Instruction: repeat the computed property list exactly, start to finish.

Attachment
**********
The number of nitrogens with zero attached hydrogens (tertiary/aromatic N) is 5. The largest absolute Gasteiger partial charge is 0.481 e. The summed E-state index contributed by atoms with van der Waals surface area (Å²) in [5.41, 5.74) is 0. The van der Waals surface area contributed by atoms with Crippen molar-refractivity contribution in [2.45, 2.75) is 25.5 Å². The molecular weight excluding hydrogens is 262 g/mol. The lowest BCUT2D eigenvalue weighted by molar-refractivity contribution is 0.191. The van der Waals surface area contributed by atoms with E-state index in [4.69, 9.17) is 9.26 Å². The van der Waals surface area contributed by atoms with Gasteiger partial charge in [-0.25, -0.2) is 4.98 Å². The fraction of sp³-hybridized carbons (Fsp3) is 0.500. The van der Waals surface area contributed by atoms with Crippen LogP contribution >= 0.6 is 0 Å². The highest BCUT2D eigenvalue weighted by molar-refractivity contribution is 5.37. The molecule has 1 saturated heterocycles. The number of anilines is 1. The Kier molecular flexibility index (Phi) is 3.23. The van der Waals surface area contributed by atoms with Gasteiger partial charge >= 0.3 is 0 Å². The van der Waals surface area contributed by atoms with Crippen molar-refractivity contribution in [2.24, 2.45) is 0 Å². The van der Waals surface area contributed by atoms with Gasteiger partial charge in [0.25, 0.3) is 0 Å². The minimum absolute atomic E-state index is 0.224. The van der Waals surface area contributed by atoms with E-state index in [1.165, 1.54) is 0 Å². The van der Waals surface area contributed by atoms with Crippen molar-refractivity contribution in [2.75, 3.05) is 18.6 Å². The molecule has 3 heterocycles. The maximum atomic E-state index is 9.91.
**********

The number of nitrogens with zero attached hydrogens (tertiary/aromatic N) is 5. The largest absolute Gasteiger partial charge is 0.481 e. The summed E-state index contributed by atoms with van der Waals surface area (Å²) in [5.41, 5.74) is 0. The van der Waals surface area contributed by atoms with Crippen molar-refractivity contribution in [2.45, 2.75) is 25.5 Å². The molecular weight excluding hydrogens is 262 g/mol. The lowest BCUT2D eigenvalue weighted by molar-refractivity contribution is 0.191. The van der Waals surface area contributed by atoms with E-state index in [4.69, 9.17) is 9.26 Å². The van der Waals surface area contributed by atoms with Gasteiger partial charge in [-0.25, -0.2) is 4.98 Å². The fraction of sp³-hybridized carbons (Fsp3) is 0.500. The van der Waals surface area contributed by atoms with Crippen LogP contribution >= 0.6 is 0 Å². The highest BCUT2D eigenvalue weighted by molar-refractivity contribution is 5.37. The molecule has 1 saturated heterocycles. The number of anilines is 1. The Kier molecular flexibility index (Phi) is 3.23. The van der Waals surface area contributed by atoms with Gasteiger partial charge >= 0.3 is 0 Å². The van der Waals surface area contributed by atoms with Crippen molar-refractivity contribution in [2.24, 2.45) is 0 Å². The van der Waals surface area contributed by atoms with Gasteiger partial charge in [0.25, 0.3) is 0 Å². The minimum absolute atomic E-state index is 0.224. The van der Waals surface area contributed by atoms with E-state index in [1.165, 1.54) is 0 Å². The van der Waals surface area contributed by atoms with Crippen molar-refractivity contribution in [2.75, 3.05) is 18.6 Å². The molecule has 3 heterocycles. The maximum atomic E-state index is 9.91.